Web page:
“Apocalypse is too Greek a word”
3 poems from the periphery by Nigerian poet Ojo Taiye
Soaring temperatures. Polluted waters. Abandoned villages. Dying forests. No birdsong. Moonscapes. And hope. Nigerian artist Ojo Taiye captures the destruction of the natural world in poetry
— Letters from the periphery
there is a fire at the edge of my heart—
in the still hour before a world is drawn
I write I read I write I breathe I god this body
I can’t write poems about beauty when the land
is so eerie, burned & blackened, deaden by flame
& ash. when I think of NSW, I think of moonscapes.
I think of the wallaby & her tiny joey who kept coming
to the backyard’s glut of dark pines, feeding, nuzzling
& watching over the valley. had they survived?
this world folds me in half— I stand alone amongst
these ruins. what does it take to pull an emergency break?
in college, we were told to prepare for the coming devastation.
apocalypse is too greek a word for the burning river to come.
its forty-seven degrees in December & the wool from my eyes
cake into landmines. I listened to the radio & watched blackened
leaves fall from the sky. its stunning how much life there has to be
before you can think of home as a map unfolding— the many years
of wonder stuffed with occasional handful of notes:
summer + drought + lightning + arson = fire season.
— Climate Damages
how horrible & possible it is here.
there is no poetry in drought—
here the earth will always be flame.
the trees nailed to the narrative
of a prolonged heatwave.
slow jet stream—hanging from the air
with the bluntest gum in its throat.
the fire season growing even wilder
on the forest floors down the coast.
do you see? dead storks and a flaming
debris raining down on the village.
it was reported that not even one firefighting
plane was sent. a howl at the pine cones
& the beehives that might at any point fall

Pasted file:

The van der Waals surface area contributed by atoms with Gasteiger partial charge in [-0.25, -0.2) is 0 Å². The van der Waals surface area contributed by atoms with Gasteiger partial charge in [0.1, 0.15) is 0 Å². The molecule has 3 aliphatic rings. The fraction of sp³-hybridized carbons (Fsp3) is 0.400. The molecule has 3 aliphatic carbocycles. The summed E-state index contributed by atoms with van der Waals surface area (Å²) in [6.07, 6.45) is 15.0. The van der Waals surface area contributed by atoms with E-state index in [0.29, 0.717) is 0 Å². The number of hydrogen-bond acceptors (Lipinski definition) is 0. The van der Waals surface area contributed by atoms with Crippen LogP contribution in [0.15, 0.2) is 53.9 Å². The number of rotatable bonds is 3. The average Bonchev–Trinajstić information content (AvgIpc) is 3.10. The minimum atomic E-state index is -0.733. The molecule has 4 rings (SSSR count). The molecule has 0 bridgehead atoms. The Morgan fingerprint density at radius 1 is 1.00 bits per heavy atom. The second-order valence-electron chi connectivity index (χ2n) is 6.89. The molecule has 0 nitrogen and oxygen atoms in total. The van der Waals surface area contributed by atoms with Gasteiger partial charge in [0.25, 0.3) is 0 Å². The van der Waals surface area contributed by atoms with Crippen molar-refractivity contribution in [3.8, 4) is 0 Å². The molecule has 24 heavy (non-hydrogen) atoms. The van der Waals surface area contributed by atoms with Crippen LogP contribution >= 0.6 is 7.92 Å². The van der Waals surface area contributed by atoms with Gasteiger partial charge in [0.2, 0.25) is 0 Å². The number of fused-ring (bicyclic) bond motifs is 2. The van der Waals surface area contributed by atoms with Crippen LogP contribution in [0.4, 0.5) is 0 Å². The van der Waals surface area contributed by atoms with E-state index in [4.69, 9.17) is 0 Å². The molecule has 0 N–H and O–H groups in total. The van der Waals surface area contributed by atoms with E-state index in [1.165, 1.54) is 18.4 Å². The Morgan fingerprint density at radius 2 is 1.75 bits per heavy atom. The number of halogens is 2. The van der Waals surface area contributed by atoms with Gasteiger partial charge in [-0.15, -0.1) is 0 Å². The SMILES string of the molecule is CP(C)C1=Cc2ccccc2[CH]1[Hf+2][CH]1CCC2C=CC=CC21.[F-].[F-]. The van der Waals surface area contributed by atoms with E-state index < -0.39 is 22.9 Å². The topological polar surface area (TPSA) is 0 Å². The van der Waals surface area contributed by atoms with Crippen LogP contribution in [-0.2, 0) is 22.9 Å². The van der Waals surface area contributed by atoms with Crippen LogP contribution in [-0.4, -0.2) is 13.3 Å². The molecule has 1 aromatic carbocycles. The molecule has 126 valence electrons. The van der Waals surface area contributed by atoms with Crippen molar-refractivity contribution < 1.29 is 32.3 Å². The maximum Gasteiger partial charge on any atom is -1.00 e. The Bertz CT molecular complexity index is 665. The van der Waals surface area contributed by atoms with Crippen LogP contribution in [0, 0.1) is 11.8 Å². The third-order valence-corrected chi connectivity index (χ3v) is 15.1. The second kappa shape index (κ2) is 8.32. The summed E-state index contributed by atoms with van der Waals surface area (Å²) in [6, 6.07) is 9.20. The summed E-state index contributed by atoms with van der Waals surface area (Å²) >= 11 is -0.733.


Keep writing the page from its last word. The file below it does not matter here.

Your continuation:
on our heads. still under the red glow
of an orange sky and something that someone
mumbled nightmarish summer. in the dark times
of climate anxieties, will there also be garlic
cloves? in the dark times of climate anxieties,
will there also be singing?
— Disaster Film
there is no poetry in a flaming
world. there is no poetry in historic
nightmares. in the raging fire, there
is no poetry. welcome to the future.
here, there are no epiphanies—
only long nights and a hollow heat
wave that will never matter— I mean
poor countries waiting for a salvation
that will never come. what did we learn?
did home become better? in the substantive
ferocity of the devastation, we lost our
names—my mother’s green lungs and clear
streams. in the case of flash floods and
tearful survivors: watch out, all climate
refugees are black (as usual). the trunks
of mangled trees still smolders. there
is no spotter plane that tutelage us—
we are all abandoned like hive boxes
in an empty field. so much kindling on
the forest floors. well, the crises seem
tragic and in one unbroken chain. miles
away from home, I still see an opaque
wall of haze over the sea.
What’s so good about this?
Poetry can help us make sense of the world. As a conduit for self-expression, it helps us to explore and understand ourselves – and the world in which we live. Poetry affords us the opportunity to imagine the pains and pleasures of others. Its intimacy of tone can make us look slowly, and embody an experience. Plus, it equips us with metaphors to understand what we cannot articulate directly.
Meet the writer
Ojo Taiye is a young emerging artist who uses poetry as a handy tool to hide his frustration with society. He also makes use of collage and sample technique. He is the winner of many prestigious awards including the 2021 Hay Writer’s Circle Poetry Competition and 2021 Cathalbui Poetry Competition, Ireland.
You can support Ojo by reading and sharing his work.